Sunday, February 06, 2011

Mmm . . . Kelso . . . mmm

As the masthead of this blog demonstrates, I'm a bit biased when it comes to Franklin Avenue, and every now and then I like to just sit back and sing the praises of the neighborhood. On Saturday, the lady and I dragged ourselves out of bed for a run in the midst of a terrible, horrible, no-good, very bad day. It was 34 degrees. It was raining. The rain was cold. The slush was cold. The world was cold. Cold and dark. Our running companion, a native of St. Petersburg (that's Russia, not Florida), mentioned that his mother uses a Russian saying to describe such days, one that loosely translates to "this is a good day for borrowing money to go drinking."

I decided to opt against boozing at noon, but I went for the next best thing: a huge meal at Kelso, Franklin Avenue's (and by extension, Brooklyn's, and maybe NYC's) one true Panamanian Restaurant. Kelso gets left out of the discussions about Franklin's rapid rise because it sits so far north (between St. Marks and Bergen) and because it was here before many of the hot new spots, but make no mistake, this is one of the best places to eat in all of Crown Heights. A "daily special" costs somewhere between $7-10, and includes a huge pile of meat (oxtail, curry chicken, pepper steak, etc), a heap of rice and peas, fried plantains, and a side salad, all served with the delicious hot-and-tangy yellow sauce that's served in a sugar bowl (Panamanian cuisine is a wonderful mixture of Latin American and Caribbean flavors, on account of the historic migration of West Indians to the canal zone). Sitting at the bar, chatting with the exceedingly friendly wait staff and listening to the radio, one could almost forget the "wintery mix" outside.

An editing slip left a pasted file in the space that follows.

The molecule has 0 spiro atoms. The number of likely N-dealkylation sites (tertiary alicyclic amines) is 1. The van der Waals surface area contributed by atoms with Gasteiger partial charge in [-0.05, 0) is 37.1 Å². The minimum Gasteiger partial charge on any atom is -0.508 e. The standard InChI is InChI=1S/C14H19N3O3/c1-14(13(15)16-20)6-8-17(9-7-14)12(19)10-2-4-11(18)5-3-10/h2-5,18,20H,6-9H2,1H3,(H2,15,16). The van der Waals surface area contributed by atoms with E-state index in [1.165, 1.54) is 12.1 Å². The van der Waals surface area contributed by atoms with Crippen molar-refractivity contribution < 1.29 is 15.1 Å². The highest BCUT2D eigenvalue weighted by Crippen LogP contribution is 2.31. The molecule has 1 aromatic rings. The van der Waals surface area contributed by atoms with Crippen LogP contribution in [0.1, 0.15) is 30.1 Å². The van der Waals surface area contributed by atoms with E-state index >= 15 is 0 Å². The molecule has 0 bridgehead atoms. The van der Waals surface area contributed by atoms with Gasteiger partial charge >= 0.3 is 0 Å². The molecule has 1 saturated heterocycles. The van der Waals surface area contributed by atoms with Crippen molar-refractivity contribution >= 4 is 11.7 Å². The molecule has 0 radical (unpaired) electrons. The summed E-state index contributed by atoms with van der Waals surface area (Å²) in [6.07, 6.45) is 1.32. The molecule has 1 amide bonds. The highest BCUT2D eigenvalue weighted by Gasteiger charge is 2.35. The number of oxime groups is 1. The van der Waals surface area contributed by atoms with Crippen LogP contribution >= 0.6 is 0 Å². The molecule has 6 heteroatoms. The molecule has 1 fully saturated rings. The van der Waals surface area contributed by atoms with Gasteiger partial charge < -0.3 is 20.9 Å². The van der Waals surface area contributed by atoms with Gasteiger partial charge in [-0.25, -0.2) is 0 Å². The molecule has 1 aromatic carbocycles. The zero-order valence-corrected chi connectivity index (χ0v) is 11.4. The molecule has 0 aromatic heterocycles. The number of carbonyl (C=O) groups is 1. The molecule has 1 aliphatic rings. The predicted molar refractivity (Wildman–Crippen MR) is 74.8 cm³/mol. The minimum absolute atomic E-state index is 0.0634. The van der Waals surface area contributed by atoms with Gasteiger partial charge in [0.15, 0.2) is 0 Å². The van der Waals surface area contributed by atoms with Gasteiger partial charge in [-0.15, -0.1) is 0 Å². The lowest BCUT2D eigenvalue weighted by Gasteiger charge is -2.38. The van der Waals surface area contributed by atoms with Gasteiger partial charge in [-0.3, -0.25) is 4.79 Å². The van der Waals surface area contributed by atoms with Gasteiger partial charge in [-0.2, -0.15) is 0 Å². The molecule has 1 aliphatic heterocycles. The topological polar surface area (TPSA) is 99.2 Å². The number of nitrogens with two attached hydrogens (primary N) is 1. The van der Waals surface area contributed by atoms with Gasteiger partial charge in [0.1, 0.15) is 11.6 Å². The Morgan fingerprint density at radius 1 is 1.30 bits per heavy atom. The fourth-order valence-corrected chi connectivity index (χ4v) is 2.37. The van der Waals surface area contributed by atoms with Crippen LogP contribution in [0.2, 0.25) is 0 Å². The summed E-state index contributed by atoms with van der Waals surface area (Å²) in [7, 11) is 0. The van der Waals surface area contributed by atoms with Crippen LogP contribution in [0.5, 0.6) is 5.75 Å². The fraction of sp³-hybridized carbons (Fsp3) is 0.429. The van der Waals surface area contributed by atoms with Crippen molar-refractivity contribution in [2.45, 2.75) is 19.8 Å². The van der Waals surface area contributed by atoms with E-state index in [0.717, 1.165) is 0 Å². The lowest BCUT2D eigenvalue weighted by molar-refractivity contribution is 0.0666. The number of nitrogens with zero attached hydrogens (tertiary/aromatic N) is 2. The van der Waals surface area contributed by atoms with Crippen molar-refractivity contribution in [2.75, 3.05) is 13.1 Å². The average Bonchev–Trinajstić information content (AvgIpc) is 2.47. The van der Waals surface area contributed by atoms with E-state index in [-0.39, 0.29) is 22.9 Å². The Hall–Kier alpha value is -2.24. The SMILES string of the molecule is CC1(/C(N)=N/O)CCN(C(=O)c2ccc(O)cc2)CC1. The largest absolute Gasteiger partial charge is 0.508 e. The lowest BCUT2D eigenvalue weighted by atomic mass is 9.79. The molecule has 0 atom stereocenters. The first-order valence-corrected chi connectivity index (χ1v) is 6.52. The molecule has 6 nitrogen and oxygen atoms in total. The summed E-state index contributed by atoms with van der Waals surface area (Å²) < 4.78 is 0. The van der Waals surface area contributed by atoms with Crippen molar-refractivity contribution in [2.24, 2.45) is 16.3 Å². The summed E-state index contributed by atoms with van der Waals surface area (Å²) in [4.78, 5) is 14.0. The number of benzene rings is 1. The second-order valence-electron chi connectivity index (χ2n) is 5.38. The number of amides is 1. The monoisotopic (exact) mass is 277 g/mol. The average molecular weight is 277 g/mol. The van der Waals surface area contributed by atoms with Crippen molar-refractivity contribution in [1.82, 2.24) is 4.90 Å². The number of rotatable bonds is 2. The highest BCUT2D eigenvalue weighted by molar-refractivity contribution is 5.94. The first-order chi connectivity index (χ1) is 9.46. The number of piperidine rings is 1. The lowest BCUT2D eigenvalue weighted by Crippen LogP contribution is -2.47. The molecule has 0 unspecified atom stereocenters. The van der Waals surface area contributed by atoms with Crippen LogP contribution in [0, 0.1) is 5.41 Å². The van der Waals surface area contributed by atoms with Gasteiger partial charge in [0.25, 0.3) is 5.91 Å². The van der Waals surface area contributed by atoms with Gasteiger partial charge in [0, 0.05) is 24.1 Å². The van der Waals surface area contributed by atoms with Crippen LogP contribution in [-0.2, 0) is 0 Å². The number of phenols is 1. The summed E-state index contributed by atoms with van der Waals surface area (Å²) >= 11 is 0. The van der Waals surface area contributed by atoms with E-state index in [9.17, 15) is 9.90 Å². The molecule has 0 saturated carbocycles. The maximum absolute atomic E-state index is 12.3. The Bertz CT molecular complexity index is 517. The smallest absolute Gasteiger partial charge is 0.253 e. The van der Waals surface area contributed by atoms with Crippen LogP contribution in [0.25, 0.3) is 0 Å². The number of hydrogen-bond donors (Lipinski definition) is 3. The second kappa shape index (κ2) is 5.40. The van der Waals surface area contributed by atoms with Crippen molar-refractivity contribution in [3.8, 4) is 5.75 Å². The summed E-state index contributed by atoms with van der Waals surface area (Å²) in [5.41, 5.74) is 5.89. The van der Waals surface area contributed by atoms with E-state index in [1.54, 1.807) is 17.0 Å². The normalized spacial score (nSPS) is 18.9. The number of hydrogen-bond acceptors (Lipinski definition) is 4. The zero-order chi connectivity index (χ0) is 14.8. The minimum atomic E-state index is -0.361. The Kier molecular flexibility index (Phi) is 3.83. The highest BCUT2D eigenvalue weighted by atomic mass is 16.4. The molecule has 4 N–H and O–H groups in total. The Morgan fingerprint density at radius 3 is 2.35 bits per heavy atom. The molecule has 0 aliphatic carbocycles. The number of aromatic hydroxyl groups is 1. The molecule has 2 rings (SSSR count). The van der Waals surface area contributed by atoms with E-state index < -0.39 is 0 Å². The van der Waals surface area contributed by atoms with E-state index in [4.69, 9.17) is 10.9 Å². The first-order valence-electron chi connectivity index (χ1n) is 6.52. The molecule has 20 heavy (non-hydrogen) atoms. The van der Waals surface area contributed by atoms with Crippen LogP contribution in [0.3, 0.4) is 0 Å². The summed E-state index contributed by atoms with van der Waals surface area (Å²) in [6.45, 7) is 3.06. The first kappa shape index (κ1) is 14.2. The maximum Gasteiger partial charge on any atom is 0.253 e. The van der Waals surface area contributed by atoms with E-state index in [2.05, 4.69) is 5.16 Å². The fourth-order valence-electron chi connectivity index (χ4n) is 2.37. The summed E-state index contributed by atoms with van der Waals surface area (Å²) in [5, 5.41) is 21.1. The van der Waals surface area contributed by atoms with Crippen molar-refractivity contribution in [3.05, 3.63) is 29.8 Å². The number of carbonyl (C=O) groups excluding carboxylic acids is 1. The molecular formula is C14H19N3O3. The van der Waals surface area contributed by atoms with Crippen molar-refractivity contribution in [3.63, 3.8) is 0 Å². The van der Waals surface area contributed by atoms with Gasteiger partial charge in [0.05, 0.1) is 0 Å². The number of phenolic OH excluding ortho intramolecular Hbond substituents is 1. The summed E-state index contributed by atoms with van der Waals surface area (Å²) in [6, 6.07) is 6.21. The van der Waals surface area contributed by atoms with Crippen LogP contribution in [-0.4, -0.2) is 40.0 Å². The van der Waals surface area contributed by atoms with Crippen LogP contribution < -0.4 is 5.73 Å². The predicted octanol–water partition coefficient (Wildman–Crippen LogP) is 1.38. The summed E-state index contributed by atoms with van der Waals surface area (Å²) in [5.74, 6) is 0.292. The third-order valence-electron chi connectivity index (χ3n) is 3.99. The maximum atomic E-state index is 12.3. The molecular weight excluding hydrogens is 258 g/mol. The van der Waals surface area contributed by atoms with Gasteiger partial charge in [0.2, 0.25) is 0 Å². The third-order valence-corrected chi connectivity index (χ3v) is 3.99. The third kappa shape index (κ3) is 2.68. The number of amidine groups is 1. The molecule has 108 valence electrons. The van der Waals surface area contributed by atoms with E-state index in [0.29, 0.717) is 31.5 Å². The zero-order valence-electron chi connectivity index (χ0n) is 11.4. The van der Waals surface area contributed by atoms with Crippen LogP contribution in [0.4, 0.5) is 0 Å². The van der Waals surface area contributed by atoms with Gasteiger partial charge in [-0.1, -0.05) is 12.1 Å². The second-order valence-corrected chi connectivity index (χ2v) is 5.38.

Franklin Avenue was once the center of Panamanian America, and still hosts the annual Panama Day Parade, as well as a number of local businesses that serve emigrants from the Isthmus. Thanks to this heritage, you can enjoy some of the best of what Panama has to offer at Kelso, even if you never plan to learn Spanish or sail through the world's most famous canal.


  1. are they vegetarian friendly? I am always wary of going into a place that doesn't have a menu out because often their menu is limited and there isn't anything I can really order. I hate that awkward walk-in and then slowly walk out once realizing there is nothing I can order...

  2. They definitely have non-meat items on the menu (rice and peas, plantains, tamales . . . and I think their Friday special is a vegetable -potato soup), but you'd have to be creative. I'm also not sure about their preparation (chicken stock, animal fat, etc). It's probably not the best place in the world for a vegetarian, but you wouldn't go hungry.

  3. Liz are I need your advaise ,look like you very smart and local